The U.S. reportedly offered a long-term plan to help North Korea develop a tourist area in return for denuclearization during recent working-level talks in Stockholm that ended with the North side walking out, according to a new report.

American negotiators had drafted a plan to help build up the Kalma tourist area, the South's Hankook Ilbo newspaper reported Saturday, citing an unidentified top South Korean diplomat. The report didn't say how the North Koreans responded to the offer, but chief nuclear negotiator Kim Myong Gil portrayed the U.S. as inflexible after the talks earlier this month, blasting the Americans for not giving up "their old viewpoint and attitude."

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Editor's Note: This article originally appeared on Business Insider.

North Korea on Sunday accused the US of "misleading" the public on the status of nuclear talks a day after discussions between the two sides in Stockholm broke down within just hours following an eight-month stalemate.

The North Korean Foreign Ministry said the Trump administration was "misleading the public opinion by touting 'good discussions,'" The Washington Post reported, as it simultaneously warned that if the US does not change its approach by the end of the year then relations between the two countries "may immediately come to an end."

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SEOUL/TOKYO (Reuters) - North Korea fired what may have been a submarine-launched ballistic missile from off its east coast on Wednesday, a day after it announced the resumption of talks with the United States on ending its nuclear program.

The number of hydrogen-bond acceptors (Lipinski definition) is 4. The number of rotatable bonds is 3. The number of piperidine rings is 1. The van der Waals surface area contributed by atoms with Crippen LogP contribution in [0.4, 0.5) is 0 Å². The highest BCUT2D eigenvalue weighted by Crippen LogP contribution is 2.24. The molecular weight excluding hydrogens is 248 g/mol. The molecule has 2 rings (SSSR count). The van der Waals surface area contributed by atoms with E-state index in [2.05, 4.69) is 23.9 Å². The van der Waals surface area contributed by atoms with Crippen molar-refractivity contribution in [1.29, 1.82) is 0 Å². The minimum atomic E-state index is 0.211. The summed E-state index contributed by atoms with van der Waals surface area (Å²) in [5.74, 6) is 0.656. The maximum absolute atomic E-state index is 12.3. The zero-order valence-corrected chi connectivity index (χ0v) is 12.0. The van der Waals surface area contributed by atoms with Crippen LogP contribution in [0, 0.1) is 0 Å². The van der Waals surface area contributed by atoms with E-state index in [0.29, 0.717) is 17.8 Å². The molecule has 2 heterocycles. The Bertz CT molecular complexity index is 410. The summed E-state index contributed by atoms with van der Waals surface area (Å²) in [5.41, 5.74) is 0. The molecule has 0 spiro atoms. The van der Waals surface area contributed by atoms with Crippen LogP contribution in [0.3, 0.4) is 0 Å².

If confirmed, it would be the most provocative test by North Korea since it started the talks with the United States in 2018. Analysts said it was likely a reminder by Pyongyang of the weapons capability it had been aggressively developing as it gears up for the new round of talks.

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SEOUL (Reuters) - North Korea and the United States have agreed to hold working-level talks on Oct. 5, North Korea's state news agency KCNA said on Tuesday, a development that would break months of stalemate since a failed summit in February.

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(KCNA via REUTERS/File Photo)

Editor's Note: This article originally appeared on Business Insider.

One of the two women involved in the bizarre assassination of Kim Jong Un's half-brother has given an interview about the ordeal, which she says she was tricked into.

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In a move that could see President Donald Trump set foot on North Korean soil again, Kim Jong Un has invited the U.S. leader to Pyongyang, a South Korean newspaper reported Monday, as the North's Foreign Ministry said it expected stalled nuclear talks to resume "in a few weeks."

A letter from Kim, the second Trump received from the North Korean leader last month, was passed to the U.S. president during the third week of August and came ahead of the North's launch of short-range projectiles on Sept. 10, the South's Joongang Ilbo newspaper reported, citing multiple people familiar with the matter.

In the letter, Kim expressed his willingness to meet the U.S. leader for another summit — a stance that echoed Trump's own remarks just days earlier.

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